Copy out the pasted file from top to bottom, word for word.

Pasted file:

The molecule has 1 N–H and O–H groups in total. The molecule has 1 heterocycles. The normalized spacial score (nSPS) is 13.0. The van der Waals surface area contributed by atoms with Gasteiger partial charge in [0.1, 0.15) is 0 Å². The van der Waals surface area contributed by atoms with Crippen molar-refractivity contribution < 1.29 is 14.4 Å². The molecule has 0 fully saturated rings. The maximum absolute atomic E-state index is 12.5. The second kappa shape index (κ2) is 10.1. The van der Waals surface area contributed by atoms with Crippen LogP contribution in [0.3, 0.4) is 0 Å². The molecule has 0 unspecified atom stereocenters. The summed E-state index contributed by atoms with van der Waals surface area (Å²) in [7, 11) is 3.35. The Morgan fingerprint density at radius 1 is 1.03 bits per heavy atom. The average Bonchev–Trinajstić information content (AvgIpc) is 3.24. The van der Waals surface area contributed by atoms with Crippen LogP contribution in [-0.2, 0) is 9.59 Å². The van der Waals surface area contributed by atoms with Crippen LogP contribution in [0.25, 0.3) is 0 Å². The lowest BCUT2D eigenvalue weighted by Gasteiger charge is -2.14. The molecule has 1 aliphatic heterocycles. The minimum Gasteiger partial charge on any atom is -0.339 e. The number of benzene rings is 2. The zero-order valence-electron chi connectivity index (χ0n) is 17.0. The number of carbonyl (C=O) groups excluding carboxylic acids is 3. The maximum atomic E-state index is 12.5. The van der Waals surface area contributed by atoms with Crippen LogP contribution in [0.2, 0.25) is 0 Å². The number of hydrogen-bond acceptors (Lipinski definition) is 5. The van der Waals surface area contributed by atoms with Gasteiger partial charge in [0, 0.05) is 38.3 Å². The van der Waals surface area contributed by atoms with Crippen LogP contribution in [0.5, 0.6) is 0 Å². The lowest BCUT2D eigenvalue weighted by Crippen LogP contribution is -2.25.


The molecule has 1 N–H and O–H groups in total. The molecule has 1 heterocycles. The normalized spacial score (nSPS) is 13.0. The van der Waals surface area contributed by atoms with Gasteiger partial charge in [0.1, 0.15) is 0 Å². The van der Waals surface area contributed by atoms with Crippen molar-refractivity contribution < 1.29 is 14.4 Å². The molecule has 0 fully saturated rings. The maximum absolute atomic E-state index is 12.5. The second kappa shape index (κ2) is 10.1. The van der Waals surface area contributed by atoms with Crippen LogP contribution in [0.3, 0.4) is 0 Å². The molecule has 0 unspecified atom stereocenters. The summed E-state index contributed by atoms with van der Waals surface area (Å²) in [7, 11) is 3.35. The Morgan fingerprint density at radius 1 is 1.03 bits per heavy atom. The average Bonchev–Trinajstić information content (AvgIpc) is 3.24. The van der Waals surface area contributed by atoms with Crippen LogP contribution in [-0.2, 0) is 9.59 Å². The van der Waals surface area contributed by atoms with Crippen LogP contribution in [0.25, 0.3) is 0 Å². The lowest BCUT2D eigenvalue weighted by Gasteiger charge is -2.14. The molecule has 1 aliphatic heterocycles. The minimum Gasteiger partial charge on any atom is -0.339 e. The number of benzene rings is 2. The zero-order valence-electron chi connectivity index (χ0n) is 17.0. The number of carbonyl (C=O) groups excluding carboxylic acids is 3. The maximum atomic E-state index is 12.5. The van der Waals surface area contributed by atoms with Crippen LogP contribution in [0.2, 0.25) is 0 Å². The number of hydrogen-bond acceptors (Lipinski definition) is 5. The van der Waals surface area contributed by atoms with Gasteiger partial charge in [0, 0.05) is 38.3 Å². The van der Waals surface area contributed by atoms with Crippen LogP contribution in [0.5, 0.6) is 0 Å². The lowest BCUT2D eigenvalue weighted by Crippen LogP contribution is -2.25.